Beckett brushes off early frustration, limits Twins offense


Beckett brushes off early frustration, limits Twins offense

MINNEAPOLIS -- After the first inning Tuesday night, it seemed like Josh Beckett might have an abbreviated start. The only question was whether he'd leave because of Bobby Valentine or home plate umpire Adrian Johnson.

Beckett, handed a 3-0 lead in the top of the first inning, gave up a base hit to the first hitter he faced, and after a fielder's choice, proceeded to walk the next three hitters, forcing in a run.

The pitcher gave long stares to Johnson, unhappy with being squeezed on some borderline pitches. When the inning was over, 37 pitches later, he turned toward Johnson and, TV replays showed, shouted that because of Johnson's strike zone, Beckett had had to get "five (expletive) outs.''

But perhaps it wasn't all bad. Beckett righted himself after that, allowing just one run over the next five innings and, tellingly no more walks as the Sox cruised to an 11-2 win.

"He got a little frustrated, possibly, but it really turned up his competitive fluids,'' said Valentine. "He wasn't going to be denied the victory. After the first inning, he threw strikes, got ahead and he wasn't going to let this one get away. We needed that kind of performance.

"He was into it. I haven't seen Josh like that. It really seemed like that this was a game he really wanted.''

Beckett wouldn't discuss his displeasure with Johnson's strike zone ("We won. I want to talk about that''), and he didn't necessarily agree with Valentine's assertion that the reaction might have been a benefit to him.

"I don't know,'' said Beckett. "Sometimes I think you can waste too much energy with that stuff. Today, it apparently helped our guys because they scored 11 runs. (But for me) it's a waste of energy and I don't need to waste energy.''

Whatever the motivation, Beckett was far more economical after the first. He needed just 63 pitches for the final 15 outs after needing 37 for the first three.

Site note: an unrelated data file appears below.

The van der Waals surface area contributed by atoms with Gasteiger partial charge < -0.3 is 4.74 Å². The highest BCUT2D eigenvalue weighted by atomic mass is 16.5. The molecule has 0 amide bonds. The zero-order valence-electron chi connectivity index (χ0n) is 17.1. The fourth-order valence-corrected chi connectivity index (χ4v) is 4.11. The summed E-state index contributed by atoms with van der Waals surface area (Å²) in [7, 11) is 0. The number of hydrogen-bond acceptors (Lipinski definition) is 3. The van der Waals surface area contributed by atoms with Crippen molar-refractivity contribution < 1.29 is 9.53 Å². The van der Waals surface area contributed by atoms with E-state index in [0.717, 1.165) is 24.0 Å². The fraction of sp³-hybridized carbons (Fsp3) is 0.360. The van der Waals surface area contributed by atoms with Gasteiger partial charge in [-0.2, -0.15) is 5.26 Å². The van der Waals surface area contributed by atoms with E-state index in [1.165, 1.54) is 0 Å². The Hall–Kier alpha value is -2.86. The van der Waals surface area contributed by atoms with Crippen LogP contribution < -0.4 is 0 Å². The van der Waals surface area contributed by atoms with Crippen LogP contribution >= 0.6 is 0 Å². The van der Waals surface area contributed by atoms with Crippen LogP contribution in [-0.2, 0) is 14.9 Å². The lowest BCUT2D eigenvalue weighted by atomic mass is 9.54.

And he fanned the side in the sixth inning, finishing with a flourish.

"I probably threw a few more strikes,'' said Beckett of his turnaround. "They were pretty aggressive after (the first inning). It was really about the offense today. They were really on their game.

"It was a battle for me today. I felt like the stuff was there, but the location was a little bit off. I was a little bit effectively wild, especially after the first inning."

This was Beckett's first road win since last Aug. 24 at Texas.

Dee Gordon homers leading off as Marlins mourn Jose Fernandez


Dee Gordon homers leading off as Marlins mourn Jose Fernandez

MIAMI - Dee Gordon hit an emotional homer in Miami's first at-bat following the death of Marlins ace Jose Fernandez in a boating accident.

Leading off the first inning Monday night against the New York Mets, Gordon pulled a 2-0 pitch from Bartolo Colon over the wall in right for his first homer of the season.

Gordon circled the bases slowly and was crying when he reached home plate. He tapped his chest and waved toward the sky, and then sobbed as teammates hugged him in the dugout.

Gordon took the first pitch batting right-handed, in tribute to the right-handed Fernandez. Gordon then switched to his normal left side.

Fernandez died Sunday morning, prompting the Marlins to cancel their game that day against Atlanta.